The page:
A Chinese View of iPod City

(Macworld UK)  Inside Apple's iPod factories.  June 12, 2006.

Apple's iPods are made by mainly female workers who earn as little as £27 per month, according to a report in the Mail on Sunday yesterday.

The report, 'iPod City', isn't available online. It offers photographs taken from inside the factories that make Apple music players, situated in China and owned by Foxconn.

The Mail visited some of these factories and spoke with staff there. It reports that Foxconn's Longhua plant houses 200,000 workers, remarking: "This iPod City has a population bigger than Newcastle's."

The report claims Longhua's workers live in dormitories that house 100 people, and that visitors from the outside world are not permitted. Workers toil for 15-hours a day to make the iconic music player, the report claims. They earn £27 per month. The report reveals that the iPod nano is made in a five-storey factory (E3) that is secured by police officers.

Another factory in Suzhou, Shanghai, makes iPod shuffles. The workers are housed outside the plant, and earn £54 per month - but they must pay for their accommodation and food, "which takes up half their salaries", the report observes.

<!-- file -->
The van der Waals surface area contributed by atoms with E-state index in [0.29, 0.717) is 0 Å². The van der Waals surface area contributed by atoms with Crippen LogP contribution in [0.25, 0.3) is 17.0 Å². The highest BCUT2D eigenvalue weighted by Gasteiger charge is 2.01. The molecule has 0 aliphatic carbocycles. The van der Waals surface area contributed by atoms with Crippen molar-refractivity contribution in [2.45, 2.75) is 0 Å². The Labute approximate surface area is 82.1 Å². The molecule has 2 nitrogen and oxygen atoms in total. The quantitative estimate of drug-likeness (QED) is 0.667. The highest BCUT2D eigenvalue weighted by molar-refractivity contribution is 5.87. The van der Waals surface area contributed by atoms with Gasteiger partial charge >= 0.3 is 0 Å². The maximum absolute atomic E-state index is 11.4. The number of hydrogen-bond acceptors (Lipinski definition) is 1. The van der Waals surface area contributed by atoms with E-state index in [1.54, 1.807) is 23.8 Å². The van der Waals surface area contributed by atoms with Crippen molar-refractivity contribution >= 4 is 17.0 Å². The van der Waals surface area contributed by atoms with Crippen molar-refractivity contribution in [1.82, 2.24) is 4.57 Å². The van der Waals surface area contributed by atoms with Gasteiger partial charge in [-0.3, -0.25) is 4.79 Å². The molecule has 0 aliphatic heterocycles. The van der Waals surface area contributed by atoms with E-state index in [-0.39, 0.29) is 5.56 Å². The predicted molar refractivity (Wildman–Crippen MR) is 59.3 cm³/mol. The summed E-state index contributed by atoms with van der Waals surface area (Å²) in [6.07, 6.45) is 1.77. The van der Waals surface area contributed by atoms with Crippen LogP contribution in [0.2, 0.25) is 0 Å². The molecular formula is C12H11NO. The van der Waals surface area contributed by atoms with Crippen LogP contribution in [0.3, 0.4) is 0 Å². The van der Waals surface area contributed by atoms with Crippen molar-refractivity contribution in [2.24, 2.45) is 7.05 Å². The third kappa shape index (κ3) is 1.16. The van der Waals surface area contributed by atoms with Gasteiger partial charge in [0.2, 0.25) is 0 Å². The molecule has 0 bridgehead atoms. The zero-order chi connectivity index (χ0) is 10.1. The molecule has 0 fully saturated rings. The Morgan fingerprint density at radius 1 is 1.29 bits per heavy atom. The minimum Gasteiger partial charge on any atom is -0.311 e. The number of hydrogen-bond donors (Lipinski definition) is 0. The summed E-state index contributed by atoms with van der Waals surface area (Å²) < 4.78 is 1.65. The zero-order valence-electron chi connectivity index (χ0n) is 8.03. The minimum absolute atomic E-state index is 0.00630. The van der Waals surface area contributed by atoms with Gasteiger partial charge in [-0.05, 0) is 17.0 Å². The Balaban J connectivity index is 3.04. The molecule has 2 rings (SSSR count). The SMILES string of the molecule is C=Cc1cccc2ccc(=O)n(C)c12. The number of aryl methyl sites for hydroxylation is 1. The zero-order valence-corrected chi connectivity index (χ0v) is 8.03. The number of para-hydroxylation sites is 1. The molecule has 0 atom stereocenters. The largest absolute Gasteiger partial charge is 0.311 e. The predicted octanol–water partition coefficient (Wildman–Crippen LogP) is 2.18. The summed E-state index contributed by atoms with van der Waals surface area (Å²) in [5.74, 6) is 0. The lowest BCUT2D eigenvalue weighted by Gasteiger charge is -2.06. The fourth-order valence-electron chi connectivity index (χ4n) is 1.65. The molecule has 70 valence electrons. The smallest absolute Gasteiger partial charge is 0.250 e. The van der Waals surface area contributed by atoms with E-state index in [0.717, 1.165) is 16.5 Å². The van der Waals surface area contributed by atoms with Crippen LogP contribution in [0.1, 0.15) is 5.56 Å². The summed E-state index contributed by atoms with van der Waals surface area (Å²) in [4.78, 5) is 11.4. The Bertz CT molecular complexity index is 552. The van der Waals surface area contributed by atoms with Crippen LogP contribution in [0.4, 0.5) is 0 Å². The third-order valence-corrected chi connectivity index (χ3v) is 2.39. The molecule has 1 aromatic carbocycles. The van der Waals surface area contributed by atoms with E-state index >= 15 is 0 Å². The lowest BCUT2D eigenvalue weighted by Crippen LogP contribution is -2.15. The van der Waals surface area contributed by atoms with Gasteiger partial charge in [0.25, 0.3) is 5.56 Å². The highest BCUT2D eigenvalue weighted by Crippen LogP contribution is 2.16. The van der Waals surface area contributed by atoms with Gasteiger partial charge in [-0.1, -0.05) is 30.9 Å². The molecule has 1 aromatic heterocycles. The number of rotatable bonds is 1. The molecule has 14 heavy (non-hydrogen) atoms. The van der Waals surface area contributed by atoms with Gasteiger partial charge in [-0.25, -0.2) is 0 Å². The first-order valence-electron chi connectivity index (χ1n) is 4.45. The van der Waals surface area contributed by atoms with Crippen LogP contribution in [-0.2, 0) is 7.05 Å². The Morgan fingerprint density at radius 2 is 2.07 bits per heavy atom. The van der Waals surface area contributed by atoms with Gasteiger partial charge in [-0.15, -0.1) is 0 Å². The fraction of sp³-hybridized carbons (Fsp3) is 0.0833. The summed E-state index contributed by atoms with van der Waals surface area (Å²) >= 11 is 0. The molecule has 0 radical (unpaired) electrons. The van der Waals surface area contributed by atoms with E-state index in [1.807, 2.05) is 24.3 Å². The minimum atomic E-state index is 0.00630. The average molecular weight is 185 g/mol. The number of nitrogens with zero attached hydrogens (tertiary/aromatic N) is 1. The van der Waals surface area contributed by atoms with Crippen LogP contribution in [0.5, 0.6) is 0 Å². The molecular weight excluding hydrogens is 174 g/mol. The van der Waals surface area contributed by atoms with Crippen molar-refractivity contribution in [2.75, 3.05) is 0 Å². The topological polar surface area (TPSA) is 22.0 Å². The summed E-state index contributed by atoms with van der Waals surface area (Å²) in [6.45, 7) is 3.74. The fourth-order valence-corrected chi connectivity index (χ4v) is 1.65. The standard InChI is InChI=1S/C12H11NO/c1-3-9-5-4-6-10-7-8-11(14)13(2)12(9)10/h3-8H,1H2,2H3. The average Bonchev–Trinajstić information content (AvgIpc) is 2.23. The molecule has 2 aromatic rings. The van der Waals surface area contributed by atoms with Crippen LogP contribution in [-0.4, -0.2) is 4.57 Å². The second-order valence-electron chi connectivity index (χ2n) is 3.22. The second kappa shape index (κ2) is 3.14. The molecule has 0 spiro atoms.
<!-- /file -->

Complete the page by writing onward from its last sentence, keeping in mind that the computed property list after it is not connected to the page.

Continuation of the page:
A security guard told the Mail reporters that the iPod shuffle production lines are staffed by women workers because "they are more honest than male workers".

The report also explains that the nano contains 400 parts, and that its flash memory is the most expensive component. The report looks at several salient components of the nano, and describes the product as a reflecting the global way business works today. This is because the iPod nano contains parts developed by technology companies from across the planet.

Apple is just one of thousands of companies that now use Chinese facilities to manufacture its products, the report observes. Low wages, long hours and China's industrial secrecy make the country attractive to business, particularly as increased competition and consumer expectations force companies to deliver products at attractive prices. 

Update, June 14: Since this report, Apple has issued a statement regarding the Mail's claims. The company refers to its code of practice for suppliers and says it is investigating the claims. Apple's statement is available Here.